Fig. 6.

PI3K activation dynamics in randomly migrating fibroblasts. EGFP-AktPH-expressing fibroblasts were allowed to migrate in low serum conditions for ∼6 hours. Overall cell movement is tracked by calculating the coordinates of the cell contact area centroid as a function of time. (A) A representative fibroblast exhibiting persistent migration shows polarized PI3K signaling (arrowheads) that correlates with the direction of migration (inset arrows). See also supplementary material Movie 4. Scale bar: 50 μm. (B) A representative fibroblast with alternating PI3K activation events (arrowheads) in conjunction with protrusion of lamellipodial branches that together determine the overall direction of migration (inset arrows). See also supplementary material Movie 5. Scale bar: 50 μm. (C) Quantification of overall PI3K signaling directionality was performed as described under Materials and Methods. At an instant in time, a cell's signaling vector is defined as the sum of position vectors associated with regions of higher EGFP-AktPH fluorescence, normalized so that each position vector has a magnitude equal to the overall, background-subtracted fluorescence of the region. For each 12-minute interval, the angle from the signaling vector to the vector of cell centroid movement was recorded, and the polar plot shows the histogram of angles recorded for 18 migrating cells. (D) NIH3T3 cells were co-transfected with mCherry-AktPH and EGFP-Rac1 and monitored by TIRF microscopy during random migration. In the representative cell shown, regions with higher fluorescence are indicated by arrowheads. Scale bar: 20 μm.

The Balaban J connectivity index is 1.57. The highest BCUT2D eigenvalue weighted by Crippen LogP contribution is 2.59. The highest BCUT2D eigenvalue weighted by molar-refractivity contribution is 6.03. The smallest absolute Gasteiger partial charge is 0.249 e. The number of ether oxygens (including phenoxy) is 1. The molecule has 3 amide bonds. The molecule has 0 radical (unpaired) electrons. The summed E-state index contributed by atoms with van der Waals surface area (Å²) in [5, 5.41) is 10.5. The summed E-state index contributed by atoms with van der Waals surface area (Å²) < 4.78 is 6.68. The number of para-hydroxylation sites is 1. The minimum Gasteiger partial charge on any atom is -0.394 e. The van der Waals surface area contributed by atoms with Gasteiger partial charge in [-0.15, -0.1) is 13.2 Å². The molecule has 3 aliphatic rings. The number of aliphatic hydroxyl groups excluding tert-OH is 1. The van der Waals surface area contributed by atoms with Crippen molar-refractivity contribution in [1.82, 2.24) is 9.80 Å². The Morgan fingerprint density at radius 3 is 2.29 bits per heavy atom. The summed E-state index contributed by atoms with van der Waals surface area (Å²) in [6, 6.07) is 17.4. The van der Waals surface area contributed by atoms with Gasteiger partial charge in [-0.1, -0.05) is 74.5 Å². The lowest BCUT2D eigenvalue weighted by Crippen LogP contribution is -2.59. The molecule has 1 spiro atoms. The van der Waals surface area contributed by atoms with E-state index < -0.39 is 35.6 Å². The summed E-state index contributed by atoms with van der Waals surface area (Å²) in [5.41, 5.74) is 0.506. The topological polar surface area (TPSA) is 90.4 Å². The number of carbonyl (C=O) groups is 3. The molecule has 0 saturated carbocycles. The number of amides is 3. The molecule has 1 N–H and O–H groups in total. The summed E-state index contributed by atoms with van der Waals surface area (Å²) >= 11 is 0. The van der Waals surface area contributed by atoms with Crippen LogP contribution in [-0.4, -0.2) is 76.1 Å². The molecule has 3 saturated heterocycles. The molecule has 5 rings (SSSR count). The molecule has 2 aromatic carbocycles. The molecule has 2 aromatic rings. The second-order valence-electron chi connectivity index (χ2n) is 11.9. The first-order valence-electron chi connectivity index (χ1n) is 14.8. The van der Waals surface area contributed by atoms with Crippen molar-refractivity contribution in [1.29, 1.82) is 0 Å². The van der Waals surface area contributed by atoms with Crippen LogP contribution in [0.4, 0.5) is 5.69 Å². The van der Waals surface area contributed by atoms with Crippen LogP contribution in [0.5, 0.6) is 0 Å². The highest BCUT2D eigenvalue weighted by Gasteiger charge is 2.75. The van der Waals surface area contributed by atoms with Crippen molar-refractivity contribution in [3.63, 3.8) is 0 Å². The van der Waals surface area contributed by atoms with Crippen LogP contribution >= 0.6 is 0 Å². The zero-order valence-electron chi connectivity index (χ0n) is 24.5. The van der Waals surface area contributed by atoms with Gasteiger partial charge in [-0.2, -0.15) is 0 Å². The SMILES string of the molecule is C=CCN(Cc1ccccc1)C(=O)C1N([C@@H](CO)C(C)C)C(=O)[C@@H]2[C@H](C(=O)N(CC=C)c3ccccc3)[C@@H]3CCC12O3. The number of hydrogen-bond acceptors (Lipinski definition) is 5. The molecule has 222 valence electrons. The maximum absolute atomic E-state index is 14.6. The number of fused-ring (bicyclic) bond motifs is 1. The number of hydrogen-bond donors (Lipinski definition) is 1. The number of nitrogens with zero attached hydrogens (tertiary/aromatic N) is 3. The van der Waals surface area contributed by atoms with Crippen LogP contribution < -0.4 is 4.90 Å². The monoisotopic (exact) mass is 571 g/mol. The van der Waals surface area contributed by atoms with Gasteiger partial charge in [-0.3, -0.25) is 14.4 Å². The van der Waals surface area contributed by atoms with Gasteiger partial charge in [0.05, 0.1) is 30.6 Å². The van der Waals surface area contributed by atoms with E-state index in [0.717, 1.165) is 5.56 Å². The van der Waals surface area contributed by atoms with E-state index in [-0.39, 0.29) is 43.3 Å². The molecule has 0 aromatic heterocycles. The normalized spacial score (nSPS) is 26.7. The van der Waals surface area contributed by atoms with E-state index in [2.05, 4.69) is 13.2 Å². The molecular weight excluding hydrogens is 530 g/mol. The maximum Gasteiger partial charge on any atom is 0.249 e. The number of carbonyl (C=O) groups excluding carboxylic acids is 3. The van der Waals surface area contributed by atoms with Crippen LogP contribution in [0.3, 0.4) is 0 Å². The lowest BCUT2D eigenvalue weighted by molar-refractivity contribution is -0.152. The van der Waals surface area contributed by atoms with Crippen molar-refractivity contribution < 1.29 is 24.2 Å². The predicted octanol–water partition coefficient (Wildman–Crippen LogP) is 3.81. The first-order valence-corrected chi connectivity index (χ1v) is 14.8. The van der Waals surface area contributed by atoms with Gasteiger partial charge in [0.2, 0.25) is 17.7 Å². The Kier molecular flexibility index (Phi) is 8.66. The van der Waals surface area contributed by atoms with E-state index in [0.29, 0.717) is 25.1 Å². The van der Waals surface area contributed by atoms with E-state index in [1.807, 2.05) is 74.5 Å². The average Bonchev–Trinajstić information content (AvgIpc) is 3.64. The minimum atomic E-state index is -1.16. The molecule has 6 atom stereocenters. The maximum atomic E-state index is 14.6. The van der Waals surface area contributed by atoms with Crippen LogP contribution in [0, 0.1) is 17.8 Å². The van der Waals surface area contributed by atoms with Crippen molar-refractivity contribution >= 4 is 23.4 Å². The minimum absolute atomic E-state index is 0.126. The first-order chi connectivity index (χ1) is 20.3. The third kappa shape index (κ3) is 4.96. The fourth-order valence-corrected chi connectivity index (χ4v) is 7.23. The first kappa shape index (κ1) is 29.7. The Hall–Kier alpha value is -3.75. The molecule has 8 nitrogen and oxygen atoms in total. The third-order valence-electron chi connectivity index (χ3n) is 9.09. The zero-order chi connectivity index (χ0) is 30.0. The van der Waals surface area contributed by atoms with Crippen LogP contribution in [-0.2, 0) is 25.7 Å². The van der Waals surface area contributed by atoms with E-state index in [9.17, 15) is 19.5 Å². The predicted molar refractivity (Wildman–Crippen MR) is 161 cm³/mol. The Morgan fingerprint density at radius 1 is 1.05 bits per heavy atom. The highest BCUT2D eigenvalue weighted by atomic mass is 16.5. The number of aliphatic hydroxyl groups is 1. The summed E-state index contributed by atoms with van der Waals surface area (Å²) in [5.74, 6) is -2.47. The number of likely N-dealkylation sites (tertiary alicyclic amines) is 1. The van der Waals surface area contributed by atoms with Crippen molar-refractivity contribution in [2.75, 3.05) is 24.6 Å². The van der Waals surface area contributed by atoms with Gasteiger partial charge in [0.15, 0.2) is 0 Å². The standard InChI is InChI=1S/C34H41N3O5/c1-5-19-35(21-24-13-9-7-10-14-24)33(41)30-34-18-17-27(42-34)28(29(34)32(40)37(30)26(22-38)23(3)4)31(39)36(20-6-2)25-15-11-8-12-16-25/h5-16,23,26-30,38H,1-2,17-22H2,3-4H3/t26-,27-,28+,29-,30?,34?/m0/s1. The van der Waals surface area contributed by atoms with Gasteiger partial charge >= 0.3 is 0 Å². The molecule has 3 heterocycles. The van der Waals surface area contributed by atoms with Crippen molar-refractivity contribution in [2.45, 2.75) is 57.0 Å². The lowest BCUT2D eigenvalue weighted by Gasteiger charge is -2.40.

Fig. 6.